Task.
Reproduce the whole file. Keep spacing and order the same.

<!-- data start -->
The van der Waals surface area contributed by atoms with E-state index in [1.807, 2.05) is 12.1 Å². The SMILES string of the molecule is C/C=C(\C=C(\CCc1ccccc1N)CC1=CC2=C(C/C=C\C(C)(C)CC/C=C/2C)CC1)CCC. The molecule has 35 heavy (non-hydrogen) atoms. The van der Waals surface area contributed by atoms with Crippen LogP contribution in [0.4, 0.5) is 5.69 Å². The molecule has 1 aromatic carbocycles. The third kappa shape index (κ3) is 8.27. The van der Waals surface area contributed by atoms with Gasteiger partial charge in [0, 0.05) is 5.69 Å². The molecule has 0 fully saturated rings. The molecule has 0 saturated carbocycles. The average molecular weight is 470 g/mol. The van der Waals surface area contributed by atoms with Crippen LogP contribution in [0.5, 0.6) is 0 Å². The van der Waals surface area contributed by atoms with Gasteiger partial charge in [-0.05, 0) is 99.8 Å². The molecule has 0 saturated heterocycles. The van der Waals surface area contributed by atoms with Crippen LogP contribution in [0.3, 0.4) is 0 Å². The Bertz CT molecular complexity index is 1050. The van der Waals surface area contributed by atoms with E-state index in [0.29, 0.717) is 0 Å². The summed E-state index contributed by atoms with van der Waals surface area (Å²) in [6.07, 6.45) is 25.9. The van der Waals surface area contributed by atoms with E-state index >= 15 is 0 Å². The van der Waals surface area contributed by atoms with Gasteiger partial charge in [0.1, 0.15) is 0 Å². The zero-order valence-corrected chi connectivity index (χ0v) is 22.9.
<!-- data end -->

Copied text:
The van der Waals surface area contributed by atoms with E-state index in [1.807, 2.05) is 12.1 Å². The SMILES string of the molecule is C/C=C(\C=C(\CCc1ccccc1N)CC1=CC2=C(C/C=C\C(C)(C)CC/C=C/2C)CC1)CCC. The molecule has 35 heavy (non-hydrogen) atoms. The van der Waals surface area contributed by atoms with Crippen LogP contribution in [0.4, 0.5) is 5.69 Å². The molecule has 1 aromatic carbocycles. The third kappa shape index (κ3) is 8.27. The van der Waals surface area contributed by atoms with Gasteiger partial charge in [0, 0.05) is 5.69 Å². The molecule has 0 fully saturated rings. The molecule has 0 saturated carbocycles. The average molecular weight is 470 g/mol. The van der Waals surface area contributed by atoms with Crippen LogP contribution in [0.5, 0.6) is 0 Å². The van der Waals surface area contributed by atoms with Gasteiger partial charge in [-0.05, 0) is 99.8 Å². The molecule has 0 saturated heterocycles. The van der Waals surface area contributed by atoms with Crippen LogP contribution in [0.3, 0.4) is 0 Å². The Bertz CT molecular complexity index is 1050. The van der Waals surface area contributed by atoms with E-state index in [0.29, 0.717) is 0 Å². The summed E-state index contributed by atoms with van der Waals surface area (Å²) in [6.07, 6.45) is 25.9. The van der Waals surface area contributed by atoms with E-state index >= 15 is 0 Å². The van der Waals surface area contributed by atoms with Gasteiger partial charge in [0.1, 0.15) is 0 Å². The zero-order valence-corrected chi connectivity index (χ0v) is 22.9.